Indonesia Boosts Steps to Curb Climate Risks as Disasters Hit Growth

Indonesia is expanding programs to mitigate the impact from climate change following a recent spate of natural disasters that has added pressure to economic recovery.

A mangrove planting campaign to boost the ecosystem and landscape resilience will target areas of 600,000 hectares across the nation, a jump from 15,000 in 2020, Environment and Forestry Minister Siti Nurbaya, said in a speech Monday. A program to make villages environmentally friendly will be modified to increase involvement with local residents, she said.

$69.​9B Renewable power investment worldwide in Q2 2020

Bishkek, KyrgyzstanMost polluted air today, in sensor range +0.​78° C Dec. 2020 increase in global temperature vs. 1900s average -5.​87% Today’s arctic ice area vs. historic average 0 6 5 4 3 2 0 3 2 1 0 9 0 9 8 7 6 5 .0 2 1 0 9 8 0 6 5 4 3 2 0 8 7 6 5 4 0 4 3 2 1 0 0 5 4 3 2 1 0 8 7 6 5 4 Parts per million CO2 in the atmosphere

50,​820 Million metric tons of greenhouse emissions, most recent annual data

“We need to adapt to a new normal global health landscape and a more extreme climate simultaneously,” Nurbaya said. This is why we have “high ambition to achieve a climate change agenda.”

Natural disasters, including a deadly flood in Kalimantan, volcanic eruption in Java and earthquakes in Sulawesi, aredimming the prospects for a turnaround in Southeast Asia’s largest economy. Growth in the first quarter is also at risk amid further restrictions to curb Covid-19 infections that last year dragged the economy to its first recession in two decades.

A massive overhaul of regulations passed last year in favor of business investments drew protests from thousands of students, civil society groups and labor unions. The so-calledOmnibus Law weakens the environment and remove legal protections for indigenous groups, raising concerns about potential land grabs, according to an Oct. 15 statement from Human Rights Watch.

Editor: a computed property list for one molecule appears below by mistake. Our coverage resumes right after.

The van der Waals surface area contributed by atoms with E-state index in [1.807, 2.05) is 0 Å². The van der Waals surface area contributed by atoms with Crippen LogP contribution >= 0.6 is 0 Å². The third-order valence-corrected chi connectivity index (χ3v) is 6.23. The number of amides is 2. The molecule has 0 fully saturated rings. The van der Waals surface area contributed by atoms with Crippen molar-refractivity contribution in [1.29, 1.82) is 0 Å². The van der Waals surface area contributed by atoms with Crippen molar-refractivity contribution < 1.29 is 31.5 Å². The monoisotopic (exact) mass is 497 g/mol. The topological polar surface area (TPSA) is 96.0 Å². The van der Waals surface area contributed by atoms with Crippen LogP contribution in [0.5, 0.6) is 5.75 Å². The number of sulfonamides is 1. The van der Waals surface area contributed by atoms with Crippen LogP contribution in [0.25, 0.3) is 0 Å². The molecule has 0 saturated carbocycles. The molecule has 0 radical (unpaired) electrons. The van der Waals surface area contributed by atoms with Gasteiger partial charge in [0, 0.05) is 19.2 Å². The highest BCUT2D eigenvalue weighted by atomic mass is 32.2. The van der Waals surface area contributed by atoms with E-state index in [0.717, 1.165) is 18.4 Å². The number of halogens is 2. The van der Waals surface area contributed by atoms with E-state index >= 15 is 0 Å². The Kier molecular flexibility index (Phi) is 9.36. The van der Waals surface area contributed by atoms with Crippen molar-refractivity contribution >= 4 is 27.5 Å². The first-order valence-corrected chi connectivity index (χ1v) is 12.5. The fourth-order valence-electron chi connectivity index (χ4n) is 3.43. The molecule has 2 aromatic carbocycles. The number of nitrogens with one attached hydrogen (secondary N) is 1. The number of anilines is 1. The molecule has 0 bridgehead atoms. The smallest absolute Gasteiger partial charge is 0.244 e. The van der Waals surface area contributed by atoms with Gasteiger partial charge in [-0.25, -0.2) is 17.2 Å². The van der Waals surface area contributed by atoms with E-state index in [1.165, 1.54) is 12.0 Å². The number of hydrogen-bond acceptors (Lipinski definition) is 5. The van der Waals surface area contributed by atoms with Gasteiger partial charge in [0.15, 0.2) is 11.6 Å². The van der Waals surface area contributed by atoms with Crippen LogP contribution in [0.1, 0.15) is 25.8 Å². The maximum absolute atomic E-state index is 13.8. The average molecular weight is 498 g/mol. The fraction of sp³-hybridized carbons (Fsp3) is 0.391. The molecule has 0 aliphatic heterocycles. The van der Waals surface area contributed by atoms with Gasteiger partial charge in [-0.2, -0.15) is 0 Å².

Is Indonesia Selling Out to Global Investors?: Daniel Moss

Shrinking forest

The government is looking to see if deforestation, which led to other factors such as poor drainage and decreased land coverage, may have worsened the devastating impact from flooding in South Kalimantan, as claimed by activists.

Forest areas along the Barito River basin in South Kalimantan province shrank by 63% during the 1990-2019 period due to expansion of agricultural croplands, urbanization, and mining, according to a report released earlier this month by the environment ministry.

The flood in January inundated 70,000 homes, displaced 76,000 residents and killed at least 15 people. The main river that usually can take up about 238 million cubic meter of water was overwhelmed by 2.08 billion cubic meter of water flowing in during the high rain intensity, the ministry said.

“Even the best ecological infrastructure there can’t hold in water when extreme weather brings in 2 billion cubic meters of water,” Hanif Faisol Nurofiq, secretary for director general of forestry planning and environmental management, said in a briefing on Jan. 19.

Repeated hydro-meteorological disasters such as floods and landslides proved that the government isn’t doing enough, Indonesian environmental groupWalhi said in a statement on Jan. 25. “Any corrective actions the government said it is doing on climate, they are moving very slowly.”


“This polemic about the flood is understandable because there is a desire to quickly find the cause and to immediately resolve it,” the ministry said. “Therefore, all aspects need to be systematically identified and an in-depth” study is needed.

The first quarter will be “very tough” as natural disasters typically occur at the start of the year, Finance Minister Sri Mulyani Indrawati said in an interview Saturday. “We want to have a better way to address the issue.”

Source: Read Full Article